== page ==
I like to describe myself as a compulsive dabbler. I actively seek new knowledge and experience. At any given time, I will have a handful of primary interests and more half-hobbies than I can count. And whenever I try to quantify my recreations, I always hear The Joker in my head. “You know what I am? I’m a dog chasing cars. I wouldn’t know what to do with one if I caught it! I just do things.”
The big downside is that I tend to do too many things. Now don’t get me wrong, a deep pool of interests has a lot of upsides too. The whole “I can do that” attitude has pushed me into some wild experiences and rewarding endeavors. However, it can get bit taxing on the gray matter and I sometimes need a hard-reset just to gather my wits. After a brief period of introspection, I keep whatever tickles my fancy and purge everything else. I do this by employing a simple yet effective metric: the why test.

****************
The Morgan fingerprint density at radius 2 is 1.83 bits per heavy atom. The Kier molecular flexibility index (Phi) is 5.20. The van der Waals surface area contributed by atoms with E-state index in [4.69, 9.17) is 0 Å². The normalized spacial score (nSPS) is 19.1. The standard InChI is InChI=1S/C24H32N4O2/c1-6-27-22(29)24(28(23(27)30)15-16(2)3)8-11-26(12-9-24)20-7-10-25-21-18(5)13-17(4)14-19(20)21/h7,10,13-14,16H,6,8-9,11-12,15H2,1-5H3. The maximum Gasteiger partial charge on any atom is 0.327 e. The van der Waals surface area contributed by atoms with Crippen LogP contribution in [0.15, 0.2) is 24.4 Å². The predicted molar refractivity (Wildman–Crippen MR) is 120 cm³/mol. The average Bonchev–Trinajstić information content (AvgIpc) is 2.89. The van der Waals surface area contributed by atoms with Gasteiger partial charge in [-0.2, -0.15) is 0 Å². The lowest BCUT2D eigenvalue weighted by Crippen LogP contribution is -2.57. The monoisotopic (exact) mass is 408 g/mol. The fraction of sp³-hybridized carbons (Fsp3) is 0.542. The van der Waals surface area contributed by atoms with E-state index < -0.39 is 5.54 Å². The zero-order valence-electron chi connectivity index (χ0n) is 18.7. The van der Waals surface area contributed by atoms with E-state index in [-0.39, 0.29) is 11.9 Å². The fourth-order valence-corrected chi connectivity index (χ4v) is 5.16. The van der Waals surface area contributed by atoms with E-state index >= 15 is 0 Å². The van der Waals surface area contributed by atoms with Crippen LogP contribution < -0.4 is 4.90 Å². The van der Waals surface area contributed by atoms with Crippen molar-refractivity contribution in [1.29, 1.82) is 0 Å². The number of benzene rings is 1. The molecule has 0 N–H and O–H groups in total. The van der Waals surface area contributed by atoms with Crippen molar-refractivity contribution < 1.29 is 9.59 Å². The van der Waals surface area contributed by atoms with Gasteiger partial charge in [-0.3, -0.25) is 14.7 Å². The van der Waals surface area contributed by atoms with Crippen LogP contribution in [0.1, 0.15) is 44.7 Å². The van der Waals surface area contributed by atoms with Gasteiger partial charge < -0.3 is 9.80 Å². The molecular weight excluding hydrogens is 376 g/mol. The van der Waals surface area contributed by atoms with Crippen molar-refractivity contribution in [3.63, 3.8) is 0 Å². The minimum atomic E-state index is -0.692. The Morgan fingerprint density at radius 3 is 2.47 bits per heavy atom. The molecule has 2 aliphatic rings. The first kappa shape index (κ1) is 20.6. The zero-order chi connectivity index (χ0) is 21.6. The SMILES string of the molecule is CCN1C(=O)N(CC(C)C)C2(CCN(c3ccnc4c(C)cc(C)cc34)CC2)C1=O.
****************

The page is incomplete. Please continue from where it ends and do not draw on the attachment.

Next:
I can best illustrate “the why test” with a brief story. When I moved to New Mexico, I dove headfirst into an outdoorsy persona. I started hiking, rock climbing, cycling, you name it. I even befriended a group that competed in centuries (100 mile bike races). Me being me, my brain blurted out “I can do that” and I was off to the races (literally). I set a new fitness goal, trained my ass off, and signed up for the Santa Fe Century.
Six months later, I did it.
The race was physically and mentally exhausting, but I did it, and it felt fantastic. I loved the rush of accomplishment. Soon after, I signed up for my next century, and the next, and the next. A year later, I had completed several races and was back at the starting line of the Santa Fe Century. But, I wasn’t excited. I was barely focused. I thought to myself, “What the hell am I doing? I don’t even want to be here.” The interest had faded and the need to prove myself was gone. Nevertheless, I completed the race, never once thinking that it was a good idea.